At the heart of biblical change is a relational transaction: the real you engages the real God in the midst of real trouble. When someone seeks my pastoral counsel, this is one key principle that I try to help the person understand in the early stages of the counseling process.

Of course, grasping this concept is one thing; putting it into practice is another. Inevitably, a counselee will ask me, “How do I do this?” Great question! I think the answer is more easily “caught” than “taught,” which is why I love taking people to the Book of Psalms to eavesdrop on the prayers of God’s troubled people. When we slow down and watch closely, we see this relational, heart-to-heart transaction happening before our eyes.

Take up and read Psalm 25, for example. One morning, I pondered this prayer of David through the lens of three questions. Here’s a sampling of my takeaways:

1. What action does David ascribe to God? “You are the God of my salvation” (v. 5); “You are good and upright; therefore, you instruct sinners in the way” (8); “You will pluck my feet out of the net” (v. 15). David knows who God is and what God does, because David has already spent lots of time soaking in Scripture, taking to heart what God has revealed about himself.

2. What action does David request from God? “Let me not be put to shame” (v. 2); “Make me to know your ways” (v. 4); “Remember your mercy” (v. 6); “Pardon my guilt” (v. 11); “Turn to me and be gracious to me” (v. 16); “Bring me out of my distresses” (v. 17); “Guard my soul, and deliver me!” (v. 20). David petitions God to rescue him from both his sufferings and his sins, because David knows that the situational evils that come against him and the moral evils that lurk within him are “enemies” too strong to overcome by himself (v. 2).

3. What action captures how David relates to God? “To you I lift up my soul” (v. 1); “In you I trust” (v. 2); “My eyes are ever toward you” (v. 15); “I take refuge in you” (v. 20); “I wait for you” (v. 22). David does not turn inward on himself, chasing his tail in futile, “I-Me” monologue; David turns upward to God, escaping the self-referential orbit by wakeful, “You-I” dialogue: “You seek after me, so I come to you. This is my struggle, so I plead with you. You promise to help me, so I bank on you.” This is living faith transacting with the living God in the raging battle. And this is what is so radically and wonderfully unique about the dynamics of biblical, Christ-powered change: streams of grace fill hearts of faith to comfort sufferers and transform sinners in the deserts of life.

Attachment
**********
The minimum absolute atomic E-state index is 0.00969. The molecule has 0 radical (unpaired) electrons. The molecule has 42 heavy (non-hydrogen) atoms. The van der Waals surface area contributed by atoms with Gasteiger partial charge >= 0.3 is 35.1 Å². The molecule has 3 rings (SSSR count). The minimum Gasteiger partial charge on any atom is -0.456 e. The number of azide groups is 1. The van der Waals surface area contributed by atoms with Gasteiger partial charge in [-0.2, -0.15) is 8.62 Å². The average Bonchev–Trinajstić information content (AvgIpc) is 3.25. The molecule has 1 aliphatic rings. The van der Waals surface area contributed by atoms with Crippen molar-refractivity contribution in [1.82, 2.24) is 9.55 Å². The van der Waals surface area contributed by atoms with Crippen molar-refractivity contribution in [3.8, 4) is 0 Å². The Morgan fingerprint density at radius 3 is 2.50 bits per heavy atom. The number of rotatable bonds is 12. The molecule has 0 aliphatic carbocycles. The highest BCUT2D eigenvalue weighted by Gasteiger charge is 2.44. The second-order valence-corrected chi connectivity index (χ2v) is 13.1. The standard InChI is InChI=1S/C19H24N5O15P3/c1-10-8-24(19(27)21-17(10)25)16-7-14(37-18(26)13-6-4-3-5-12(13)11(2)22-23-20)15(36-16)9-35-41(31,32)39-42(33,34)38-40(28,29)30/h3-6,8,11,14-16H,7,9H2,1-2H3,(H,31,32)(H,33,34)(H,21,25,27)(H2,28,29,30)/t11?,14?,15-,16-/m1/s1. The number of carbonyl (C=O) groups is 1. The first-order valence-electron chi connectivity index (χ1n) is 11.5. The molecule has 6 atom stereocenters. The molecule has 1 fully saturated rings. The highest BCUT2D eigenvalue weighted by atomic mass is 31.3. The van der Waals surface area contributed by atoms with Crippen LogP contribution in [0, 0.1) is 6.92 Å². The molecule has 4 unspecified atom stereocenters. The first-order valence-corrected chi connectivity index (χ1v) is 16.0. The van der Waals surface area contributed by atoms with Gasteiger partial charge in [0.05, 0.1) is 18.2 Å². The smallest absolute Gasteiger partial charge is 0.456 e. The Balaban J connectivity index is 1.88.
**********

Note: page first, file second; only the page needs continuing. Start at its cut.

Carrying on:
Later that evening, the question came up again: “How do I engage God when trouble strikes?” a couple asked me. With Psalm 25 still fresh in my soul, I decided to “show” them rather than “tell” them. So, we read David’s prayer together, and probed its riches by posing the same questions I had put to the text that morning. At the end of our discussion, I asked, “What do you make of how David engages God in his time of trouble?” “It’s beautiful,” they said. “Yes, indeed,” I responded. “And these words will map how you engage God in your time of trouble, so let’s give it a try this week.”

And you? Psalm 25 locates and reroutes you in your time of trouble. As Scripture, it “re-scripts” how you engage with God. So, how about you give it a try this week, too?


Book Recommendation: The Holy Spirit by Sinclair B. Ferguson

In the wake of the sermon I preached last Sunday evening, several of you have said how helpful it was to trace the story of Holy Spirit’s ministry to Jesus as the doorway to understanding the Holy Spirit’s ministry to you. As I said at the outset, one of my former professors, Dr. Sinclair Ferguson, is the one from whom I’ve learned so much about this exceedingly rich theme. So, here’s commending his book The Holy Spirit generally, and its second chapter on “The Spirit of Christ” specifically. Pure gold!